Bailiú Fiacha, 1307
Medieval life in Ireland was most often harsh, and frequently violent. The intrusion of the Normans and the follow-on attempts of the English monarchy to exert control within Ireland created extended periods of social, political and economic turmoil, and the constant friction between the Norman Lords and the Irish, as well as between the Norman Lords themselves led to a succession of minor wars that sputtered for centuries.
English Law extended only to those of English birth, English Heritage (including the descendants of the Normans), and those few Irish who had been granted coverage by the crown. During the first 150 years following the initial incursion, a large swath of southern Ireland, extending down the coast from Dublin, and westward across the Earldoms of Kildare, Ormond, and Desmond had recognized the authority of the English crown, and the legal apparatus of English government. Outside of this area, Irish (Brehon) Law prevailed.
Land ownership, and control of land by the Ferriters extended directly from application of English Law. At present, our understanding of Ferriter entitlements suggests that the initial grants and enfoeffments were provided by the DeMarisco lordship, and when local authority passed to the Desmond FitzGeralds, the feudal commitment of the Ferriters passed to that family also. During this time, Ferriter lands in Ossurys cantred (Western Corkaguinney) were quite extensive, including all of Dunurlan, Marhin, and parts of Kilamrkedar and Dunquin Parishes, including the Blasket Islands.
So, in the year 1307, the chief of the Ferriters seems to have been Phillip le Fureter. This Phillip’s name appears on a number of legal documents of the period, both Close Rolls, (which documented inheritances and property transactions), and on Plea Rolls, (which documented the legal activities of the Justiciar, who was a sort of traveling Chief Justice for those portions of Ireland under English Law). Philip was then the landlord for all of the tenants living on Ferriter lands, some of them Irish, some English, and some family members.
The following text is taken from the Calendar of the Justiciary Rolls of Ireland, 35 Edward I, Membrane 45:
“Yet of Pleas of Plaints at Ardart, before John Wogan, Justiciar on Monday the morrow of St. Barnabas”, June 12, 1307:
Ph. Le Furetter junior was attached to answer Hugh de Barry, of a plea wherefore when Hugh was in his house at the Tyf, in autumn, a.r. xxxi., Philip sent his men to Hugh’s house, to slay him.
Who by command attacked the house for a whole night, wishing to slay Hugh. And on the next day, Philip bringing in his company Nich. O Molran, a felon who abjured the land out of the church of Ballysyd, and other malefactors, went there and broke Hugh’s house. So that Hugh barely escaped on a horse. And Philip with Ric. De Leye and Walter de Hereford, afterward assaulted Hugh, and wounded him badly with a sword, so that he barely escaped on his horse to the church, and he unjustly took from Hugh a horse, value 10s.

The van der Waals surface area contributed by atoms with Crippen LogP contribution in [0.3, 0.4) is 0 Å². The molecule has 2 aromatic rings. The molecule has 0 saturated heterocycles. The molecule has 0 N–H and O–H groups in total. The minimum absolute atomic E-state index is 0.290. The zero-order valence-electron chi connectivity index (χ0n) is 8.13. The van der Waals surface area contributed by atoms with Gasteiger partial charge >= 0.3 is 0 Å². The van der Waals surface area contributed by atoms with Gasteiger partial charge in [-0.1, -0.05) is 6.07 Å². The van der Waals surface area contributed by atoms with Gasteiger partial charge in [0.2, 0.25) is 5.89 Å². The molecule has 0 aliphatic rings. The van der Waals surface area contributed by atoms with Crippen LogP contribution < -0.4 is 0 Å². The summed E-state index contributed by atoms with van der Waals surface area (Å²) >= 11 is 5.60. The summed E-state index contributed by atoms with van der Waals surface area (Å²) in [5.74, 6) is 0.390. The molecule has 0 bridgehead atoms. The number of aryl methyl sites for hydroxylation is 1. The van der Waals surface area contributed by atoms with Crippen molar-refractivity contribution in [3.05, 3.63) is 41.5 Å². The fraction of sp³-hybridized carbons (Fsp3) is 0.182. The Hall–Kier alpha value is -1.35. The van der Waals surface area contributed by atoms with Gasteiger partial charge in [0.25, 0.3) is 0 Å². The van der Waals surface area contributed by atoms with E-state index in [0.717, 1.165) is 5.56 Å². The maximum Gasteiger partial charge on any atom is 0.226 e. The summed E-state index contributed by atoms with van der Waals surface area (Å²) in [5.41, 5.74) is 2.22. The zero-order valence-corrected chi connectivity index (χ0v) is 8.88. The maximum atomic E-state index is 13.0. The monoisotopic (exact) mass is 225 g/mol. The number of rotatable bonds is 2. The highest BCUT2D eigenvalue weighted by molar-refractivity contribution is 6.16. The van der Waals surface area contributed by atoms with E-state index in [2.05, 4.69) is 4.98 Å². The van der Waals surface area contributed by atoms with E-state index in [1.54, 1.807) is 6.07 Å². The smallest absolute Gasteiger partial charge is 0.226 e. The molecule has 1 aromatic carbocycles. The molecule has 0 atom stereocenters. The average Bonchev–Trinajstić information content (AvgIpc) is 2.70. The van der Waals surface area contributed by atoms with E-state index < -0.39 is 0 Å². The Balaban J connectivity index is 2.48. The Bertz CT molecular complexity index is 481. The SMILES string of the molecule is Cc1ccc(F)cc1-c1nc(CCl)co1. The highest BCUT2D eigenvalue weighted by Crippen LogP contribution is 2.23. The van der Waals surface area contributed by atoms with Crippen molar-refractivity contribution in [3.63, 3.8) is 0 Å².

And Philip comes and says that he did no injury to Hugh, and he prays that this be enquired by the country. Hugh likewise. Therefore let it be enquired.
(Following unrecorded testimony:)
The Jurors say that Philip came upon the land of Hugh which he held from Philip, and distrained Hugh, his tenant for pleas in default. And Hugh, seeing Philip coming and understanding that he wished to take, in name of distraint, a horse of his, ran to the horse and mounted it and fled.
And Philip rode his horse after him, and his horse stumbled and fell, and threw Philip to the ground. And Hugh, perceiving this, leaving his horse, returned to Philip and with his knife drawn would have slain Philip, his lord, to whom he had not yet done homage or fealty. And Philip perceiving this, and not otherwise able to escape, drew his sword and put it between him and Hugh. And Hugh vehemently moved with anger, intending to strike Philip with his knife, ran upon Philip’s sword, and wounded himself. As to the other trespasses, which Hugh says were done to him by Philip, they say that Philip is not in anyway culpable..
Judgement that Hugh take nothing by his plaint, but be in mercy for false claim.
Quite an exciting story! Professor Paul MacCotter, who identified this document in his “The Ferriters of Kerry” (Journal of Kerry Archaeological and Historical Society, 2003) informs us that the malefactor, Hugh De Barry leaves Ferriter lands, and within a years time is hung for murder.
This episode should leave us with a greater appreciation for what life in West Kerry was like for the early Ferriters, and with a better understanding for what having feudal authority over the tenantry on one’s lands really entailed. Within a generation following this event, the authority of the crown had begun slipping away, and with the naming of the first Earl of Desmond in 1328, many royal prerogatives reserved for the crown were granted the Earl.
The Desmond FitzGeralds in turn, gradually adopted Irish ways, and within a century following Phillip le Fureter’s adventure as told above, West Kerry had become quite Irish, and notions of English law held little weight. Yet the Ferriters held their lands, by virtue of feudal bonds with the Desmond Earls. Loyalty to the FitzGeralds extended up until that time the House of Desmond was overthrown and destroyed by the Tudors, a full two and a half centuries following the story of Philip and Hugh.